People are resistant to change. This is normal. People are naturally afraid of the unknown and yearn for "those good old days" when designs were "simply" created with a pencil and sepia paper. I have a lot of respect for these old school skills; however, times are changing: In order to survive, we need to embrace change. Change is fun; Embrace technology to make your life easier. Never. Stop. Learning! 

This Revit Recess blog entry will investigate how Railings can be used to create completely different objects using different modelling and assembly methods.

1. How do you find a missing train? Follow the tracks

In this example, a railway track was created by creating a new railing profile and baluster family.

These families were used in the type properties of a newly created railing system family, by editing the Railing type properties. 

Tussen Treine - Richard van der Westhuizen & Gerhard Steyn

2. Where do forest rangers go to "get away from it all"?

Even though creating a forest natively in Revit might not be the best-practice option, it is possible and actually very easy to do. One can nest a planting family in a baluster family. The amount of planting RPC's will depend on how many rows of trees you require (Or how many times you need to replicate your treeline).  

I nested 5 Eastern Hemlock trees into a baluster family and created a new railing. Depending on the direction the rail is sketched, the trees will either be added on the left, right, top or bottom of your sketch line.

Suikerbos, Ek wil jou hê - Unknown musicians at the Brass Bell tunnel

3. Stay ahead of the curve

Using very similar nesting methods as described above, a simple horseshoe arch was created as a generic model family. This generic model family was nested into a new baluster family. You will notice that not every arch has a lighting fixture attached to it. Because we can set up multiple balusters per railing, all that was needed was to have an Arch-With-Light, and an Arch-Without-Light baluster family set up within the Type properties of the railing.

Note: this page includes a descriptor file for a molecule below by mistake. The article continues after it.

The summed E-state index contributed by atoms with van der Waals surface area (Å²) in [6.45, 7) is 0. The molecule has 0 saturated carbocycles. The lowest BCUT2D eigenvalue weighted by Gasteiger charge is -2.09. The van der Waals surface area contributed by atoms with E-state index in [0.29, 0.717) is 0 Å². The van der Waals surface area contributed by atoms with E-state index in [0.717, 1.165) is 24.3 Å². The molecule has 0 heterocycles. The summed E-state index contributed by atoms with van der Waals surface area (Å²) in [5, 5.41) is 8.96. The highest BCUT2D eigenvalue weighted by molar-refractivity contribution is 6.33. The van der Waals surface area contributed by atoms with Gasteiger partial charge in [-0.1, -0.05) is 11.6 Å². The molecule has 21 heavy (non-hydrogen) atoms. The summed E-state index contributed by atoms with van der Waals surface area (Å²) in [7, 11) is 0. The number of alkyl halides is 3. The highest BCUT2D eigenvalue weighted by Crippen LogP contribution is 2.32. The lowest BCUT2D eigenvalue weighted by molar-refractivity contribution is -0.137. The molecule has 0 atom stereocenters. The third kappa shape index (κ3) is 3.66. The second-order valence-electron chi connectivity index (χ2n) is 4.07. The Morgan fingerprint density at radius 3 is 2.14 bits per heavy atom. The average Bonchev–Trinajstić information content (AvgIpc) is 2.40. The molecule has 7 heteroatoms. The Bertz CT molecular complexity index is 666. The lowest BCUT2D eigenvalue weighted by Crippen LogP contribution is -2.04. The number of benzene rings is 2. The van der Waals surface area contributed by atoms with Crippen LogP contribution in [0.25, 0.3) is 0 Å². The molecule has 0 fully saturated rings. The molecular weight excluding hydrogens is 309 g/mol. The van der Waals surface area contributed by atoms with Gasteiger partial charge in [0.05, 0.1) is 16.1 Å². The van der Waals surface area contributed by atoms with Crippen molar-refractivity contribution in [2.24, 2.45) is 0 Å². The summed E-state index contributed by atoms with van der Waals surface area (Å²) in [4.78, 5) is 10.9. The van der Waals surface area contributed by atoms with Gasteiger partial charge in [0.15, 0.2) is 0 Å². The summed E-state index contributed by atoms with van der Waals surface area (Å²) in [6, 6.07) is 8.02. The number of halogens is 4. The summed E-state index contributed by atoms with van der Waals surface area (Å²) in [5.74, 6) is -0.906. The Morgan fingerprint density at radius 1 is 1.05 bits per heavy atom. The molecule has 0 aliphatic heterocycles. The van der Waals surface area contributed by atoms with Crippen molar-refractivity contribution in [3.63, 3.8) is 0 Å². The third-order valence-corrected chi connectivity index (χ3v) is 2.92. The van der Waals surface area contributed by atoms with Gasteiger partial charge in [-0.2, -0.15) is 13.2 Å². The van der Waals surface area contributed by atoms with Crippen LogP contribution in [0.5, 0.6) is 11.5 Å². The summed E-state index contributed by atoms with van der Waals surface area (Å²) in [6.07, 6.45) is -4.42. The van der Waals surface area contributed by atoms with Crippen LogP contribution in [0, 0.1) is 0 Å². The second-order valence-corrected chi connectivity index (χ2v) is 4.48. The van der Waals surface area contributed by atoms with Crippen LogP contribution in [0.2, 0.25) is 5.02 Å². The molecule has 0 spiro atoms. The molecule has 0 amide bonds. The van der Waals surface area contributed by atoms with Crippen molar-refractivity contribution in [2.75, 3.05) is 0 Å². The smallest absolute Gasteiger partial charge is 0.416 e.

David Kramer - Stoksielalleen

Thursday, 4 February 2016

Conceptual Massing - Intersecting References

Revit's conceptual massing is often overlooked in lieu of an "old trusted" conceptual drawing program. In my opinion, if you want to be the best architect, the best engineer, the best CAD operator - you need to not only become an expert in your current software, but also have a very clear understanding of other software's capabilities.

So let's leave our Sketchup mindset at the door, just for a moment, and instill a mindset of: How can I apply this concept, this principle to that challenge, that problem - We are talking about conceptual design and modelling methods here, folks.

In this Revit Recess blog entry, we will play around in the conceptual massing environment - Specifically looking into Divided Surfaces' Intersect functionality. 

A simple form was created, constrained by reference planes.

What I would like to achieve, is for the form to be divided, i.e. create a custom grid, at locations I specify. 

By dividing the form's surface, I can now create a custom grid, through the Intersects command
The custom divided surface will now look as such:

We can even take it one step further and apply an existing divided surface pattern to my customized grid layout. The divided surface pattern will conform to the custom grid

The end result can look similar to the structure contained in the image below, but truth be told: The possible applications are endless!